After selecting the proper charge enhancing additive, approximately two parts of the charge enhancing additive are dissolved or dispersed into approximately 98 parts of molten wax. This mixture is solidified by cooling, then is jet pulverized to yield finely divided particles having a size of about 2 to 30 microns, roughly equivalent in size to the toner particles themselves.
The toner composition is prepared by combining the toner component and then the desired external additives. That is, approximately 0.05 to 0.5% silica by weight of total toner composition, approximately 0.05 to 10% of the modified wax component, and, optionally, about 0.6 to 2% magnetite is added to a Henschel mixer. Next the mixer is charged with the appropriate amount of toner components. This combination is blended in the mixer for about 2 to 3 minutes while cooling to a temperature of about 18° C. to yield the toner composition for use with the present invention.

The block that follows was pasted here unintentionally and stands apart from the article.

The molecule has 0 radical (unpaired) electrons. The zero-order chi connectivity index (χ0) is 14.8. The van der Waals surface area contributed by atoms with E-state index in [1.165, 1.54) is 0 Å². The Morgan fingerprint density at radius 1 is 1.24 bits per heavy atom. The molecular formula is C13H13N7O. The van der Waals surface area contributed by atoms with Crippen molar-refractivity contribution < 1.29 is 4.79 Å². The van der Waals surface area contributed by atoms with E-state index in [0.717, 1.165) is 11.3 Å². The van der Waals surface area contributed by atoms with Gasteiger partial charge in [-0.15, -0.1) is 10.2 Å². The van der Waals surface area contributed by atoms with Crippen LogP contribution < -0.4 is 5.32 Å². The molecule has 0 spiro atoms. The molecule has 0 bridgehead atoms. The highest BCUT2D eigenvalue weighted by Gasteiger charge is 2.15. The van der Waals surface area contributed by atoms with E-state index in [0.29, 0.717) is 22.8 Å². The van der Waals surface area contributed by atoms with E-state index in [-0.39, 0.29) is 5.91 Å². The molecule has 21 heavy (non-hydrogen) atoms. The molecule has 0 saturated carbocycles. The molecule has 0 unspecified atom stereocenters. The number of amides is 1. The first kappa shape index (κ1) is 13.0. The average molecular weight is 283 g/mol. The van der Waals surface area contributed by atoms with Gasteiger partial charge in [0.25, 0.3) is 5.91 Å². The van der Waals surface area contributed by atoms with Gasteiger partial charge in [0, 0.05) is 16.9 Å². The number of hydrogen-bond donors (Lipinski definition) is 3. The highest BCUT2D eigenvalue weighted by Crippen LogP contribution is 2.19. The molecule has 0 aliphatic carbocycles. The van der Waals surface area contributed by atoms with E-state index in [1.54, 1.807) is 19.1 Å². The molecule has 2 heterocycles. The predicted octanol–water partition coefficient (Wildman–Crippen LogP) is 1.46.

Suitable carrier materials which can be employed in formulating a developer composition include materials, known to those having ordinary skill in the art, capable of triboelectrically obtaining a charge of opposite polarity to that of a toner composition. That is, where positively charged toner particles are used, the carriers should be charged to a negative polarity so that the toner particle will adhere to and surround the carrier particles. Exemplary carrier materials include coated or uncoated particles of glass, steel, nickel, iron, ferrites, iron oxides, silicon dioxides, and the like. A preferred carrier for use with a positively charged toner component is iron powder coated with polyvinylidene fluoride
The invention is more fully described by reference to the following examples